Mansoor Ahmad Dar1*, Rayees Ahmad Wani1, Mushtaq Ahmad Margoob1, Inaamul Haq2, Rajesh Kumar Chandel1, Arshad Hussain1, Khurshid Ahmad Bhat3, Irfan Ahmad Shah4, Yasir Hassan Rather1, Majid Shafi Shah1, Altaf Ahmad Malla1 and Bilal Ahmad Bhat1
Received Date: October 10, 2014; Accepted Date: February 27, 2015; Published Date: March 08, 2015
Citation: Dar MA, Wani RA, Margoob MA, Haq I, Chandel RK et al., (2015) Role of Early Childhood Traumatic Stress in the Development of PTSD in Adulthood: A Review. J Psychiatry 18:264 doi: 10.4172/Psychiatry.1000264
Copyright: © 2015 Dar MA, et al. This is an open-access article distributed under the terms of the Creative Commons Attribution License, which permits unrestricted use, distribution, and reproduction in any medium, provided the original author and source are credited
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Traumatic stress has been known through ages and children make a significant group to face it. Vast research has been done in traumatic stress to show the cause effect relationship. Post-traumatic stress disorder (PTSD) has been recognized subsequent to trauma and has been invariably linked to it. Besides PTSD, there have been a multitude of psychopathologies attributed to childhood traumas. Short-term effects of childhood traumas are studied in depth but the long-term effects are subject to a variety of risk and protective factors. Childhood maltreatment and other cumulative traumas are shown to cause a spectrum of anxiety disorders and mood disorders besides others; in contrast to single traumas of childhood mainly presenting as PTSD as a pathology. Re-trauma in adulthood of these early traumatized children seems to be a risk factor for PTSD and other pathologies. Significant neurobiological changes (structural and genetic) have been shown to occur in adults with childhood traumatic experiences. Resilience has been significant and has been seen more developed in children with effective parenting, stable families, adequate social support, spirituality and humour. Positive self-esteem, ego flexibility, and ego over-control are protective. These protective practices need to be identified and promoted in children with special emphasis in those having experienced traumatic stress.
Trauma; Children; Post-traumatic stress disorder; Depression; Effects
A long traditional debate has been going on regarding the mental health effects of trauma in psychiatry. Pathological stress response syndromes have been known to result from exposure to war, sexual assault and other types of trauma. Evidence for post-traumatic reactions date back as far as the Sixth century B.C.; early documentation typically involved the reactions of soldiers in combat. Beginning in the 17thcentury, anecdotal evidence of trauma exposure and subsequent responses were more frequently reported. In 1666, Samuel Pepys wrote about individual’s responses to the Great Fire of London [1-3].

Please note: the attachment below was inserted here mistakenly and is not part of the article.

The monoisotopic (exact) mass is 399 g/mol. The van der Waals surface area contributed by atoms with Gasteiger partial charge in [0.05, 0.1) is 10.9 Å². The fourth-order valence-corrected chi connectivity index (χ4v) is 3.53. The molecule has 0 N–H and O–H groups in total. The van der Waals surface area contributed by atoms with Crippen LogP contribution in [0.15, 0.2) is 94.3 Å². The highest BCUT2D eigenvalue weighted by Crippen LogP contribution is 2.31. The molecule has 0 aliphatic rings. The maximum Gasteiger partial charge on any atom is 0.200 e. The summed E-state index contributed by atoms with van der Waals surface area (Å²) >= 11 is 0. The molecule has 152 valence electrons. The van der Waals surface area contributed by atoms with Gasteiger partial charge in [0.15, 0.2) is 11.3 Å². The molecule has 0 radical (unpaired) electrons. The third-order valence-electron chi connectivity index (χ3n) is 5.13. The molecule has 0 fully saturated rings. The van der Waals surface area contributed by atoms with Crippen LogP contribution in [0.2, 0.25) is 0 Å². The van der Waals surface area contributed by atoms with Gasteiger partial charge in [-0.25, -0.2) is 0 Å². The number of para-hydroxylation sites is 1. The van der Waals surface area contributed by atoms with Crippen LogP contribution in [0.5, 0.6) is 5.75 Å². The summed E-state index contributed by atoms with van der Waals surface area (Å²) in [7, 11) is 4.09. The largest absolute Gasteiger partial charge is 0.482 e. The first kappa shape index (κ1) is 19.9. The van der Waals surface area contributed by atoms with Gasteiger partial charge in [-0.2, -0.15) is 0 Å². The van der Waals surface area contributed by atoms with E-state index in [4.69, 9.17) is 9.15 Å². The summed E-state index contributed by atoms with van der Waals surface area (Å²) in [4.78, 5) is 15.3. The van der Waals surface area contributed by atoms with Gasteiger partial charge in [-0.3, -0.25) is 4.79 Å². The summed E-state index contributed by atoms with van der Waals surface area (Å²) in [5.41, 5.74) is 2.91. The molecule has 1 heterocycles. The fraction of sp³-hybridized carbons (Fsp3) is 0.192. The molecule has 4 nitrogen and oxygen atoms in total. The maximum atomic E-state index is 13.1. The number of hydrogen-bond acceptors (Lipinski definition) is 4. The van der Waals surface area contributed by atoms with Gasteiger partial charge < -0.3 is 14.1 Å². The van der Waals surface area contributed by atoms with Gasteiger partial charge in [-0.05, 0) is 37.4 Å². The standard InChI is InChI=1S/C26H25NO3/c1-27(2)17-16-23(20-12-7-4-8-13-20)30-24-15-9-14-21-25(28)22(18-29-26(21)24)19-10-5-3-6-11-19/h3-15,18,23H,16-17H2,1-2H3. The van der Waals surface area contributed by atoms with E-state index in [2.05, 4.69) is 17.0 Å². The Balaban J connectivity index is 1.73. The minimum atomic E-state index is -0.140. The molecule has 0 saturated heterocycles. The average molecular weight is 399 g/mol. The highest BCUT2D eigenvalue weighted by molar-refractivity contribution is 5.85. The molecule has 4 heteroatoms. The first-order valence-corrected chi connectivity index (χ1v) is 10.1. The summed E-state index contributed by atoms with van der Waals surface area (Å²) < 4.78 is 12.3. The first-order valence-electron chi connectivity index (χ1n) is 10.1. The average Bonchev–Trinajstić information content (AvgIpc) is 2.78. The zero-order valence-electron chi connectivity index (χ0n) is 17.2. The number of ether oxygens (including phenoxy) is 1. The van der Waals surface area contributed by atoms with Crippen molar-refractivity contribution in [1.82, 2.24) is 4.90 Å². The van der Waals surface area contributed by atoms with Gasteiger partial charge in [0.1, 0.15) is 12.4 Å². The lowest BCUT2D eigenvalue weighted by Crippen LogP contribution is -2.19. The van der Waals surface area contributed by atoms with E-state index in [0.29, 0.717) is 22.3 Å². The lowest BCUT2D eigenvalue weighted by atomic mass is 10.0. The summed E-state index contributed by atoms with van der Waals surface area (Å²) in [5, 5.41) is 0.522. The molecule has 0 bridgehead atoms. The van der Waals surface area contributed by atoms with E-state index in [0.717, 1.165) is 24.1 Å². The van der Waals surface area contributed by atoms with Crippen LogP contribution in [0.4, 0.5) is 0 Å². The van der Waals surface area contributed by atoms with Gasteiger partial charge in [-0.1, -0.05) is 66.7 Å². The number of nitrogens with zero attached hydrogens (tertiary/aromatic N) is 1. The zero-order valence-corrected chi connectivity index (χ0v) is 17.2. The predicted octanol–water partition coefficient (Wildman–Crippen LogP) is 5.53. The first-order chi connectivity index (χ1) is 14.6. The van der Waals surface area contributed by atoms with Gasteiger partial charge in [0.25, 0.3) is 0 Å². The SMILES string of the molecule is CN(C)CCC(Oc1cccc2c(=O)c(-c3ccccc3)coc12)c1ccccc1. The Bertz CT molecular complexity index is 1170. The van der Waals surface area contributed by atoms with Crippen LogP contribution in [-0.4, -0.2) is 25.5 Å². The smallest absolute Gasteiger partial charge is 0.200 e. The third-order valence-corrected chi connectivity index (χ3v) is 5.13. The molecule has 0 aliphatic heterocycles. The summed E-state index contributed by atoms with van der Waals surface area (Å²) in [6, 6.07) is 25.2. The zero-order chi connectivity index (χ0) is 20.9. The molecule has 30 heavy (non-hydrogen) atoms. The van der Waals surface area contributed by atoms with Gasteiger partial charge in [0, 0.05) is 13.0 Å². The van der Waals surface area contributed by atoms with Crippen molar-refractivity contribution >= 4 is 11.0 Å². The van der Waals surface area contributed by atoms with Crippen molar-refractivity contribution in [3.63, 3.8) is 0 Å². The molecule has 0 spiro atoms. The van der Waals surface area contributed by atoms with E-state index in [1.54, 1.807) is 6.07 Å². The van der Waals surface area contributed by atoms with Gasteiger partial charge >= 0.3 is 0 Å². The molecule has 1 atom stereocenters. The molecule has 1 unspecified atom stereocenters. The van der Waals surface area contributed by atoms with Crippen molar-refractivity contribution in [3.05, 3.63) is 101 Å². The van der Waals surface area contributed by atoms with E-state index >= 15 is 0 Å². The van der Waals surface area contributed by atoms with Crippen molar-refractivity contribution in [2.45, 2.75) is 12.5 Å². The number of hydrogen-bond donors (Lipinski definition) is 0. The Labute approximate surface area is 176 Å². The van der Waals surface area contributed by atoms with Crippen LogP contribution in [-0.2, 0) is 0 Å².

In the context of current turmoil prevalent worldwide, no age group is immune from exposure to trauma, and its consequences . The National Co morbidity Survey in America estimated the lifetime exposure to any trauma among men and women at 60.7% and 51.2% respectively . Similarly, the Australian National Mental Health Survey reported the lifetime exposure to trauma among men and women at 64.6% and 49.5% respectively . Lesser epidemiological studies on trauma in general populations have emerged from poor and economically developing countries, although some recent research has began to improve our understanding of trauma in poor, war torn countries [6-8].
The association between retrospectively reported childhood adverse experiences/traumas and psychiatric morbidity in adulthood is documented in several surveys of community and clinical samples [9,10]. Research studies in recent years have confirmed that PTSD and its inherent co-morbidity occurs not only in adult victims of traumatic life events but in children across the age spectrum . However it has been difficult to substantiate this causal link with the prospective longitudinal data, but, the assumption remains viable based mostly on cross sectional and/or retrospective studies of persons with psychopathology, and in particular PTSD, who report such early life trauma. This paper reviews the effects of childhood trauma in the form of PTSD besides discussing the basic concept of childhood trauma. It will also discuss variation in symptom presentation of single and cumulative trauma vis-a-vis development of PTSD. Neurobiology of trauma and the protective factors will also be reviewed.